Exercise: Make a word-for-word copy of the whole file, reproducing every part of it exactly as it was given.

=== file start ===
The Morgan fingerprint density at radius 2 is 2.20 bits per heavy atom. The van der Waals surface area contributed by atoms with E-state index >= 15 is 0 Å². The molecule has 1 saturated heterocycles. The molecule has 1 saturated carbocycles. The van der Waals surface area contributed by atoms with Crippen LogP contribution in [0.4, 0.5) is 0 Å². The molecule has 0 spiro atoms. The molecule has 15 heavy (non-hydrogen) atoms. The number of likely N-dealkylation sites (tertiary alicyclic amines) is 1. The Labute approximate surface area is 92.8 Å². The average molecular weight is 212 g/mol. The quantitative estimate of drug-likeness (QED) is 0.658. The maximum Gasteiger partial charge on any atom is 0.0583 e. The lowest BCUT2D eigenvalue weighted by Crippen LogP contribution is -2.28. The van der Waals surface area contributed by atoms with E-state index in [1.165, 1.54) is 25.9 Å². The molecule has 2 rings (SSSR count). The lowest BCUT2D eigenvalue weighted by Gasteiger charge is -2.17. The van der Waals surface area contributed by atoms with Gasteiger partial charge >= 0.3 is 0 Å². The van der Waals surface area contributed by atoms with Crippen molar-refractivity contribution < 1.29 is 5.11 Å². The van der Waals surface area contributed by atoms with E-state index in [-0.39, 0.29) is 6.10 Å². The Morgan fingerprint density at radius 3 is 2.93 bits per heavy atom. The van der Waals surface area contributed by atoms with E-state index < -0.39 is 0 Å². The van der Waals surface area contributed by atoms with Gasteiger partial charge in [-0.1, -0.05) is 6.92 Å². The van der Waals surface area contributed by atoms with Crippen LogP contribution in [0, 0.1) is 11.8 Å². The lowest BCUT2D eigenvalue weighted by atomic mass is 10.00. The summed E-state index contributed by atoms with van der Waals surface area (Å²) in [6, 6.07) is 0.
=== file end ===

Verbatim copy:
The Morgan fingerprint density at radius 2 is 2.20 bits per heavy atom. The van der Waals surface area contributed by atoms with E-state index >= 15 is 0 Å². The molecule has 1 saturated heterocycles. The molecule has 1 saturated carbocycles. The van der Waals surface area contributed by atoms with Crippen LogP contribution in [0.4, 0.5) is 0 Å². The molecule has 0 spiro atoms. The molecule has 15 heavy (non-hydrogen) atoms. The number of likely N-dealkylation sites (tertiary alicyclic amines) is 1. The Labute approximate surface area is 92.8 Å². The average molecular weight is 212 g/mol. The quantitative estimate of drug-likeness (QED) is 0.658. The maximum Gasteiger partial charge on any atom is 0.0583 e. The lowest BCUT2D eigenvalue weighted by Crippen LogP contribution is -2.28. The van der Waals surface area contributed by atoms with E-state index in [1.165, 1.54) is 25.9 Å². The molecule has 2 rings (SSSR count). The lowest BCUT2D eigenvalue weighted by Gasteiger charge is -2.17. The van der Waals surface area contributed by atoms with Gasteiger partial charge >= 0.3 is 0 Å². The van der Waals surface area contributed by atoms with Crippen molar-refractivity contribution < 1.29 is 5.11 Å². The van der Waals surface area contributed by atoms with E-state index in [-0.39, 0.29) is 6.10 Å². The Morgan fingerprint density at radius 3 is 2.93 bits per heavy atom. The van der Waals surface area contributed by atoms with E-state index < -0.39 is 0 Å². The van der Waals surface area contributed by atoms with Gasteiger partial charge in [-0.1, -0.05) is 6.92 Å². The van der Waals surface area contributed by atoms with Crippen LogP contribution in [0, 0.1) is 11.8 Å². The lowest BCUT2D eigenvalue weighted by atomic mass is 10.00. The summed E-state index contributed by atoms with van der Waals surface area (Å²) in [6, 6.07) is 0.